With her swim, Walsh is aggressively inching closer to Olympic icon Missy Franklin‘s National Age Record of 53.63 set back at the 2011 U.S. Nationals, now sitting just .11 away. Walsh did overtake Olympic champion in this event, Simone Manuel‘s PB from this age group of 53.86 that was ranked #2 behind Franklin.

#4 – Erika Fairweather‘s 1:57.96 200 Free

At just 15 years of age, Erika Fairweather single-handedly delivered New Zealand’s only medal of these Championships, topping the women’s 200m free podium in a time of 1:57.96. That outing not only denied the aforementioned Pallister her 4th gold, but it represents the teen’s fastest-ever time and first performance ever under the 1:58 barrier.

Fairweather’s previous lifetime best sat at the 1:58.84 she clocked as lead-off on the Kiwi women’s 4x200m freestyle relay at this year’s senior World Championships.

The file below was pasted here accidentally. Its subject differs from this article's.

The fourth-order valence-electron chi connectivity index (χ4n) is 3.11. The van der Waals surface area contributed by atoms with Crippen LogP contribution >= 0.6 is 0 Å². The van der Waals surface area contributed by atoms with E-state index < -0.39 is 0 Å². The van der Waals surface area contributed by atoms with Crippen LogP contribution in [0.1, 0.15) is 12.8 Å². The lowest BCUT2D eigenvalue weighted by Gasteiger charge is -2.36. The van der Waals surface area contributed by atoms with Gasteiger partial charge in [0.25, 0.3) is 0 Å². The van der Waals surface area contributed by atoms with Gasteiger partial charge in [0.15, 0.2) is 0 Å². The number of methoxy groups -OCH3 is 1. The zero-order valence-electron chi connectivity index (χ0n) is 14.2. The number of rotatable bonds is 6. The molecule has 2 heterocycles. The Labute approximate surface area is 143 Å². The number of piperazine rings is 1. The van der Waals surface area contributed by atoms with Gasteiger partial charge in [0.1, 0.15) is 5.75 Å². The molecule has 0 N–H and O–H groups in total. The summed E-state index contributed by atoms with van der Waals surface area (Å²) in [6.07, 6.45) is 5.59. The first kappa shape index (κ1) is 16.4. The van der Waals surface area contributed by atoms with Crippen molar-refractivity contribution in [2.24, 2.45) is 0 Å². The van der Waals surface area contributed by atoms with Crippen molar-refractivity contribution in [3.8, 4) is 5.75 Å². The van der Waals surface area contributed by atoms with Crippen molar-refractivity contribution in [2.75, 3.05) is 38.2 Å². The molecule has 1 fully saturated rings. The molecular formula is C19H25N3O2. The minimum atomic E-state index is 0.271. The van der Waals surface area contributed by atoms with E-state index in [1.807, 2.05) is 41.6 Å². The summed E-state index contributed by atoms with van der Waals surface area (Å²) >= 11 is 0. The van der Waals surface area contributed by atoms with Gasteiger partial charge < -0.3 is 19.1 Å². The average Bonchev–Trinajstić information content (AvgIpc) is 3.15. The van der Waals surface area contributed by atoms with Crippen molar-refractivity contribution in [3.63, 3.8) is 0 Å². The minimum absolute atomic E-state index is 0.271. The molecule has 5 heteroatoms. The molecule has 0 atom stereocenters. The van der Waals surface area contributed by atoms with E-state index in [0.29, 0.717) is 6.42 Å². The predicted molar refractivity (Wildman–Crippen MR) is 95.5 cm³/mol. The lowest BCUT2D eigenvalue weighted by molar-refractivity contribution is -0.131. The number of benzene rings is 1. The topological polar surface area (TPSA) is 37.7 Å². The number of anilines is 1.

With her performance in Budapest, Fairweather now ranks as the 2nd fastest New Zealand 200m freestyler ever, sitting only behind Olympian Lauren Boyle whose fastest swim checks in as the New Zealand National Record of 1:56.82 notched back in 2014.

#5 – Torri Huske‘s 57.71 100 Fly

Torri Huske of the United States powered her way to gold in the women’s 100m fly, earning a new personal best of 57.71 in the process. That performance sliced almost a tenth off of her old National Age Group (NAG) Record of 57.80 put up at this year’s U.S. National Championships.

When Huske first set the NAG, she broke a 38-year-old legendary record from Mary T. Meagher of 57.93. The teen’s time in Budapest would have barely missed out on this year’s senior World Championships final.

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Taa

Kozan’s 2:11 should be on this list.

Rick Henderson

Agree!! Her free on the end of the short IM is astonishing.

13 % Chinese person

Did you think that of Shiwen’s ?

Taa

Brea aquatics doesn’t juice their athletes. China has in the past

Jim C

There is a big difference between amazing as in world class, and AMAZING as n the best of all time. Flo Jo’s 100 and 200 times were AMAZING and there is widespread suspicion that there were drugs involved. The situation is similar with Ye Shiwen, but this is not AMAZING with CAPITAL LETTERS.